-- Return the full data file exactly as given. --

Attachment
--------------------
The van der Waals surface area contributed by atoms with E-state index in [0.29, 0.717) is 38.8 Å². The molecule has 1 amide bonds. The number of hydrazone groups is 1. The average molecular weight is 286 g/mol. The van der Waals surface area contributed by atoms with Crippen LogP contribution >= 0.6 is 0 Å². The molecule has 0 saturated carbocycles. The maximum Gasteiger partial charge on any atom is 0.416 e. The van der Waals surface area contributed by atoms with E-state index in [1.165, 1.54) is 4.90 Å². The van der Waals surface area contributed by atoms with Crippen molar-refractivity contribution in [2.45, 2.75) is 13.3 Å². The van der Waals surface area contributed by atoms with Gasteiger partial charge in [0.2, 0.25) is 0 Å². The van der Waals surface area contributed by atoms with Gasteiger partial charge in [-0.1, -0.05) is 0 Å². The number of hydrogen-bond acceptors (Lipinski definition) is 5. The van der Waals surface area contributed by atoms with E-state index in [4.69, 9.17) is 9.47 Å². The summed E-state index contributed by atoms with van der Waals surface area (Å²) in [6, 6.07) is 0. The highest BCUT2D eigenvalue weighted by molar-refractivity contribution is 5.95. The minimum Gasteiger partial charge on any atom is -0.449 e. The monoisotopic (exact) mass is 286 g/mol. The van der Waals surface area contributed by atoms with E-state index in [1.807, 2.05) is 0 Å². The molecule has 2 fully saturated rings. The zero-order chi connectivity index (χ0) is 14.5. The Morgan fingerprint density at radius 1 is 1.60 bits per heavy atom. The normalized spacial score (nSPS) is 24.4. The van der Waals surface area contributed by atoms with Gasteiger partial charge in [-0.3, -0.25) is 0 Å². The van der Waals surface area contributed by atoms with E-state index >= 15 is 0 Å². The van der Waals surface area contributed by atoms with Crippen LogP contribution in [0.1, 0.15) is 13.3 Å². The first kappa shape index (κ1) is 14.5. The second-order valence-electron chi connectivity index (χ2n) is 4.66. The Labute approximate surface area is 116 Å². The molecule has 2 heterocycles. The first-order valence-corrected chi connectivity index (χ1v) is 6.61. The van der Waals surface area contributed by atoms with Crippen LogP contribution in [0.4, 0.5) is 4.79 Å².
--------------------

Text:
The van der Waals surface area contributed by atoms with E-state index in [0.29, 0.717) is 38.8 Å². The molecule has 1 amide bonds. The number of hydrazone groups is 1. The average molecular weight is 286 g/mol. The van der Waals surface area contributed by atoms with Crippen LogP contribution >= 0.6 is 0 Å². The molecule has 0 saturated carbocycles. The maximum Gasteiger partial charge on any atom is 0.416 e. The van der Waals surface area contributed by atoms with E-state index in [1.165, 1.54) is 4.90 Å². The van der Waals surface area contributed by atoms with Crippen molar-refractivity contribution in [2.45, 2.75) is 13.3 Å². The van der Waals surface area contributed by atoms with Gasteiger partial charge in [0.2, 0.25) is 0 Å². The van der Waals surface area contributed by atoms with Gasteiger partial charge in [-0.1, -0.05) is 0 Å². The number of hydrogen-bond acceptors (Lipinski definition) is 5. The van der Waals surface area contributed by atoms with E-state index in [4.69, 9.17) is 9.47 Å². The summed E-state index contributed by atoms with van der Waals surface area (Å²) in [6, 6.07) is 0. The highest BCUT2D eigenvalue weighted by molar-refractivity contribution is 5.95. The minimum Gasteiger partial charge on any atom is -0.449 e. The monoisotopic (exact) mass is 286 g/mol. The van der Waals surface area contributed by atoms with E-state index in [1.807, 2.05) is 0 Å². The molecule has 2 fully saturated rings. The zero-order chi connectivity index (χ0) is 14.5. The Morgan fingerprint density at radius 1 is 1.60 bits per heavy atom. The normalized spacial score (nSPS) is 24.4. The van der Waals surface area contributed by atoms with Gasteiger partial charge in [-0.3, -0.25) is 0 Å². The van der Waals surface area contributed by atoms with E-state index >= 15 is 0 Å². The van der Waals surface area contributed by atoms with Crippen LogP contribution in [0.1, 0.15) is 13.3 Å². The first kappa shape index (κ1) is 14.5. The second-order valence-electron chi connectivity index (χ2n) is 4.66. The Labute approximate surface area is 116 Å². The molecule has 2 heterocycles. The first-order valence-corrected chi connectivity index (χ1v) is 6.61. The van der Waals surface area contributed by atoms with Crippen LogP contribution in [0.4, 0.5) is 4.79 Å².